Rishi Sunak is stepping up plans for an online sales tax to level the playing field between tech behemoths and high street retailers after delaying an overhaul of business rates.
Treasury officials have accelerated work on a new e-commerce tax in the past few weeks and are scoping out details of a potential levy, including what goods and services will be covered, sources told The Daily Telegraph.
Whitehall insiders said that a so-called “Amazon tax” under a wider business rates shake-up is “clearly the direction of travel” being considered by the Chancellor, but that final decisions will be pushed out beyond the upcoming Budget.
The move is likely to prove controversial and comes after the US President Joe Biden put together a global deal on how to tax Big Tech.
At a glance | online sales tax
A Government source said: “The plans are at a very rudimentary stage but clearly the direction of travel has been set now.”
An online sales tax was one of multiple options mentioned in a long-awaited review on overhauling business rates.
However, The Telegraph reported last week that the business rates review due to be revealed at the Budget will only include minor tweaks rather than a major rethink as ministers need more time to work on their proposals. Government sources said the Treasury is now honing in on an online sales tax, adding that any major announcement is likely to be pushed back into the spring.
Another source said a consultation is likely to be put forward before any major tax increase on internet companies. The idea of an online sales tax was first mooted by Philip Hammond when he was Chancellor, and a previously suggested 2pc rate would generate around £2bn.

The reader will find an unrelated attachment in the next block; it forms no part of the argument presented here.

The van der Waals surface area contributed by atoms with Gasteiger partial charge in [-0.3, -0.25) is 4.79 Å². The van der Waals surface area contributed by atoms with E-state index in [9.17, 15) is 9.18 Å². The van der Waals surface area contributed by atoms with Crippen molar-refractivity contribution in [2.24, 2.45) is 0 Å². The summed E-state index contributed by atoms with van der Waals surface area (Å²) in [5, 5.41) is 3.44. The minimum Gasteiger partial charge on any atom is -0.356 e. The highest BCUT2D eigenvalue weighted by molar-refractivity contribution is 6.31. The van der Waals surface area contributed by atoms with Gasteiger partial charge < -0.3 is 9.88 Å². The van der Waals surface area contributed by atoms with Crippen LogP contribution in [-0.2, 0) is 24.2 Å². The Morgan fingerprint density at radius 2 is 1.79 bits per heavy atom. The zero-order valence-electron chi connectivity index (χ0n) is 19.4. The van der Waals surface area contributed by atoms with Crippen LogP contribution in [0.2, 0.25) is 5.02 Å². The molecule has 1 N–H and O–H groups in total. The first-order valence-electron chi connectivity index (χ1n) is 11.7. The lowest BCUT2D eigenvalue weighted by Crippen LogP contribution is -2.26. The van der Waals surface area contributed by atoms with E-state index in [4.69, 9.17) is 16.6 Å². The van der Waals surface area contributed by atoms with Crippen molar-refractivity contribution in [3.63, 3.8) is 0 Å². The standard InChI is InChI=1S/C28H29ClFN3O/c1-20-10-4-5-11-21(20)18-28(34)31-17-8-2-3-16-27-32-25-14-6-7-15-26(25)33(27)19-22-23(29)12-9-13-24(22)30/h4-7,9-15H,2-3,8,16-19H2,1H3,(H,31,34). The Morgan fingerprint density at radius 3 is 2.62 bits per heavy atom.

Business rates generated almost £30bn a year for the Exchequer before Covid, but bricks-and-mortar retailers have complained that it gives online competitors an unfair advantage. However, there are fears that a tax on online sales would also punish physical retailers moving their businesses away from declining high streets.
Business rates paid by retailers
There are also diplomatic risks given Amazon’s central role in e-commerce.
The Chancellor delayed a decision on an online sales tax earlier this year as he was said to be waiting for the outcome of the OECD’s global tax talks amid fears of inflaming tensions with the Biden administration.
A deal was agreed this month to ensure US tech giants pay more tax in the country where revenue is generated, shifting the focus of digital taxation away from the likes of Facebook and Google to online sales of products.
Amber Mace at EY said: “The Government may well need more time to conquer the challenge of designing an online sales tax that doesn’t just add further burdens onto the sector and deter investment in e-commerce.”
She said businesses want a new tax that “more closely balances the playing field between physical and online retailers”.
A Treasury spokesman said: “Our review into business rates will conclude this autumn.”